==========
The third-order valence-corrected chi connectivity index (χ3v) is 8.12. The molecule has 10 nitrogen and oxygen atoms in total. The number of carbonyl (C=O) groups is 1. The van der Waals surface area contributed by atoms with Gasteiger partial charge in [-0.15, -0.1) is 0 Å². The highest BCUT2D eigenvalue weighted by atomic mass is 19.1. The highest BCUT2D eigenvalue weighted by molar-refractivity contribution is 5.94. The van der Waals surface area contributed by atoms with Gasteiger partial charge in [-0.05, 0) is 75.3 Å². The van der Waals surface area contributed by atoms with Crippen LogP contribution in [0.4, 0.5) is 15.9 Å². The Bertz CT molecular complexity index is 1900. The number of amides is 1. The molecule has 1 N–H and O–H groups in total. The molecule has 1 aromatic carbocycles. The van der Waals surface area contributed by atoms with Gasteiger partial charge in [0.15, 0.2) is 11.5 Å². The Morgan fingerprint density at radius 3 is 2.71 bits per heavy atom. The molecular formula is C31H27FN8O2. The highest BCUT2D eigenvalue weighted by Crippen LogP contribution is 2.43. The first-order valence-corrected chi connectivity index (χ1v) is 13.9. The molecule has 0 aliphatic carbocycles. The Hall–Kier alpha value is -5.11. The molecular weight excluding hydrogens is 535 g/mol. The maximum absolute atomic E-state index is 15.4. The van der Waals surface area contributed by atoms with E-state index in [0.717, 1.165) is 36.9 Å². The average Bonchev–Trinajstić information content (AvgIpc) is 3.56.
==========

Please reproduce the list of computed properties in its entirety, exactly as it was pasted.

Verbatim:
The third-order valence-corrected chi connectivity index (χ3v) is 8.12. The molecule has 10 nitrogen and oxygen atoms in total. The number of carbonyl (C=O) groups is 1. The van der Waals surface area contributed by atoms with Gasteiger partial charge in [-0.15, -0.1) is 0 Å². The highest BCUT2D eigenvalue weighted by atomic mass is 19.1. The highest BCUT2D eigenvalue weighted by molar-refractivity contribution is 5.94. The van der Waals surface area contributed by atoms with Gasteiger partial charge in [-0.05, 0) is 75.3 Å². The van der Waals surface area contributed by atoms with Crippen LogP contribution in [0.4, 0.5) is 15.9 Å². The Bertz CT molecular complexity index is 1900. The number of amides is 1. The molecule has 1 N–H and O–H groups in total. The molecule has 1 aromatic carbocycles. The van der Waals surface area contributed by atoms with Gasteiger partial charge in [0.15, 0.2) is 11.5 Å². The Morgan fingerprint density at radius 3 is 2.71 bits per heavy atom. The molecular formula is C31H27FN8O2. The highest BCUT2D eigenvalue weighted by Crippen LogP contribution is 2.43. The first-order valence-corrected chi connectivity index (χ1v) is 13.9. The molecule has 0 aliphatic carbocycles. The Hall–Kier alpha value is -5.11. The molecular weight excluding hydrogens is 535 g/mol. The maximum absolute atomic E-state index is 15.4. The van der Waals surface area contributed by atoms with E-state index in [0.717, 1.165) is 36.9 Å². The average Bonchev–Trinajstić information content (AvgIpc) is 3.56.